A subquery is nested when you are having a subquery in the where or having clause of another subquery.
Get the result of all the students who are enrolled in the same course as the student with ROLLNO 12.
Select * From result where rollno in (select rollno from student where courseid = (select courseid from student where rollno = 12));The innermost subquery will be executed first and then based on its result the next subquery will be executed and based on that result the outer query will be executed. The levels to which you can do the nesting is implementation-dependent.
A Correlated Subquery is one that is executed after the outer query is executed. So correlated subqueries take an approach opposite to that of normal subqueries. The correlated subquery execution is as follows:
-The outer query receives a row.
-For each candidate row of the outer query, the subquery (the correlated subquery) is executed once.
-The results of the correlated subquery are used to determine whether the candidate row should be part of the result set.
-The process is repeated for all rows.
Correlated Subqueries differ from the normal subqueries in that the nested SELECT statement referes back to the table in the first SELECT statement.
To find out the names of all the students who appeared in more than three papers of their opted course, the SQL will be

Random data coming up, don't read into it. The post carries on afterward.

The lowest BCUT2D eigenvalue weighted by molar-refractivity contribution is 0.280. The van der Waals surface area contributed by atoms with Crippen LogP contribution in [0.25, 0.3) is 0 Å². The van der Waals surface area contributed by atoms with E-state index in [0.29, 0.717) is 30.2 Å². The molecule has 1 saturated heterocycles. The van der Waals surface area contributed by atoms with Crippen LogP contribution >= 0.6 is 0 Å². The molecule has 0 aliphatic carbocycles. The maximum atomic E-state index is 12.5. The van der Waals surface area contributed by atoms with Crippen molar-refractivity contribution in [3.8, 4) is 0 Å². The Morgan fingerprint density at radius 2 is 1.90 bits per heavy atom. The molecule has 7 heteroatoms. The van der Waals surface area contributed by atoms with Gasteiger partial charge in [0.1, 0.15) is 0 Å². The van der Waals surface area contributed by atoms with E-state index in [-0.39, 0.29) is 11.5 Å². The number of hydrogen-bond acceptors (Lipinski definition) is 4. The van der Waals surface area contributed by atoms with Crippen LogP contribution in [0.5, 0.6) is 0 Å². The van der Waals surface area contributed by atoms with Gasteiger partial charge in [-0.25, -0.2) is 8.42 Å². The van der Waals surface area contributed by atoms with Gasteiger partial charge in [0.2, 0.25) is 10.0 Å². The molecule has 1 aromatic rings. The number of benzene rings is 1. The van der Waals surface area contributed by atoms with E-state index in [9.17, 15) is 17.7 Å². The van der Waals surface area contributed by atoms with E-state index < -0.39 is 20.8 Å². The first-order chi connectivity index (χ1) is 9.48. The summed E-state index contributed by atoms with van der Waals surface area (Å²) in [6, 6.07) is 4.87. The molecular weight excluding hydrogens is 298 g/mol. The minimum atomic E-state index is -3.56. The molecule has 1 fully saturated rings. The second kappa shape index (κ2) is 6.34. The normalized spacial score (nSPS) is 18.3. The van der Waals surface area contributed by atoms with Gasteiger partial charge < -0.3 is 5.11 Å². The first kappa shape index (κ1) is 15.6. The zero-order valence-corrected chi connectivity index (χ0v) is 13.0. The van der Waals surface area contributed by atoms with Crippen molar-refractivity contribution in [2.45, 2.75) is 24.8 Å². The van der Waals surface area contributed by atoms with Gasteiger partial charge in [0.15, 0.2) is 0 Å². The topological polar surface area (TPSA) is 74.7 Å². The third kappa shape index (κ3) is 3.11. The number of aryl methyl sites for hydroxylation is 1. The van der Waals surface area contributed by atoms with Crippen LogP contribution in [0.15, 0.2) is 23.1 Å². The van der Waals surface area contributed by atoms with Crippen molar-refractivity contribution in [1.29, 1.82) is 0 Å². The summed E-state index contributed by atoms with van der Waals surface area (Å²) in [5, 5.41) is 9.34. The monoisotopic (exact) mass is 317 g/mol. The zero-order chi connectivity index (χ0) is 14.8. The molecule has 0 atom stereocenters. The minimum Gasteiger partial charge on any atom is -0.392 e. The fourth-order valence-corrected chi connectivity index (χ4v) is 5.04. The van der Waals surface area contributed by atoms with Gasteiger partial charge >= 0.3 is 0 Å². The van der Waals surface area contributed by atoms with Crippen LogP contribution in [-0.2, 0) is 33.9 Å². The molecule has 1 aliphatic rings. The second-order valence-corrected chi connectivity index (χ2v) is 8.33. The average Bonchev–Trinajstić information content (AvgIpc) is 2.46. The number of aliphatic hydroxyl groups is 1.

Select name from student A Where 3 < (select count (*) from result b where b.rollno = a.rollno);
In other words, a correlated subquery is one whose value depends upon some variable that receives its value in some outer query. A non-correlated subquery as said before is evaluted in a bottom-to-up manner, i.e. the inner most query is evaluated first. But a correlated subquery is resolved in a top-to-bottom fashion. The top most query is analyzed and based on that result the next query is initiated. Such a subquery has to be evaluated repeatedly, once for each value of the variable in question, instead of once and for all.
Correlated subqueries improve the SQL performance when:
Only a few rows are retrieved through the outer query and especially when outer query's WHERE clause, which limits the number of rows retrieved, can use an index.
The correlated inner queries are performed through an index scan. This is very important if the table or tables against which the inner query is performed is large and the index scan has to retrieve only a small percentage of its rows.
In other cases views and joins are likely to be more efficient. But the only sure way to say which method is efficient is to analyze the execution plan of the query and the resources used by it. [via:Introduction to Database Management Systems By Isrd Group]